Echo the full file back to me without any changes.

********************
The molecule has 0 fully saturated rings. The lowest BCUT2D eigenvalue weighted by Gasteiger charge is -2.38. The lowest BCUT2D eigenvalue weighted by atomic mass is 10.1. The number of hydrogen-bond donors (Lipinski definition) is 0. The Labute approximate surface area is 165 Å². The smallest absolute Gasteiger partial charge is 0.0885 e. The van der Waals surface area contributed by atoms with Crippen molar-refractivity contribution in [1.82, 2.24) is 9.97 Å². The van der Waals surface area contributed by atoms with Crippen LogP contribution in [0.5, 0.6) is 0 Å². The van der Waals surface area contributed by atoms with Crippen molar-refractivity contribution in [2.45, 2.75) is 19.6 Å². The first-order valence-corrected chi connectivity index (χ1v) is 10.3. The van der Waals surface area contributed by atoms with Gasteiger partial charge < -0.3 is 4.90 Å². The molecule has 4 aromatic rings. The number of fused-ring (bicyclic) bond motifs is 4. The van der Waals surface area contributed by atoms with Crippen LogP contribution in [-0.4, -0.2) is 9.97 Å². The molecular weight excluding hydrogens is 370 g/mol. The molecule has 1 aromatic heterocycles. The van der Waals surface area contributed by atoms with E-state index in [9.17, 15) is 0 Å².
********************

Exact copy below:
The molecule has 0 fully saturated rings. The lowest BCUT2D eigenvalue weighted by Gasteiger charge is -2.38. The lowest BCUT2D eigenvalue weighted by atomic mass is 10.1. The number of hydrogen-bond donors (Lipinski definition) is 0. The Labute approximate surface area is 165 Å². The smallest absolute Gasteiger partial charge is 0.0885 e. The van der Waals surface area contributed by atoms with Crippen molar-refractivity contribution in [1.82, 2.24) is 9.97 Å². The van der Waals surface area contributed by atoms with Crippen LogP contribution in [0.5, 0.6) is 0 Å². The van der Waals surface area contributed by atoms with Crippen molar-refractivity contribution in [2.45, 2.75) is 19.6 Å². The first-order valence-corrected chi connectivity index (χ1v) is 10.3. The van der Waals surface area contributed by atoms with Gasteiger partial charge < -0.3 is 4.90 Å². The molecule has 4 aromatic rings. The number of fused-ring (bicyclic) bond motifs is 4. The van der Waals surface area contributed by atoms with Crippen LogP contribution in [-0.4, -0.2) is 9.97 Å². The molecular weight excluding hydrogens is 370 g/mol. The molecule has 1 aromatic heterocycles. The van der Waals surface area contributed by atoms with E-state index in [9.17, 15) is 0 Å².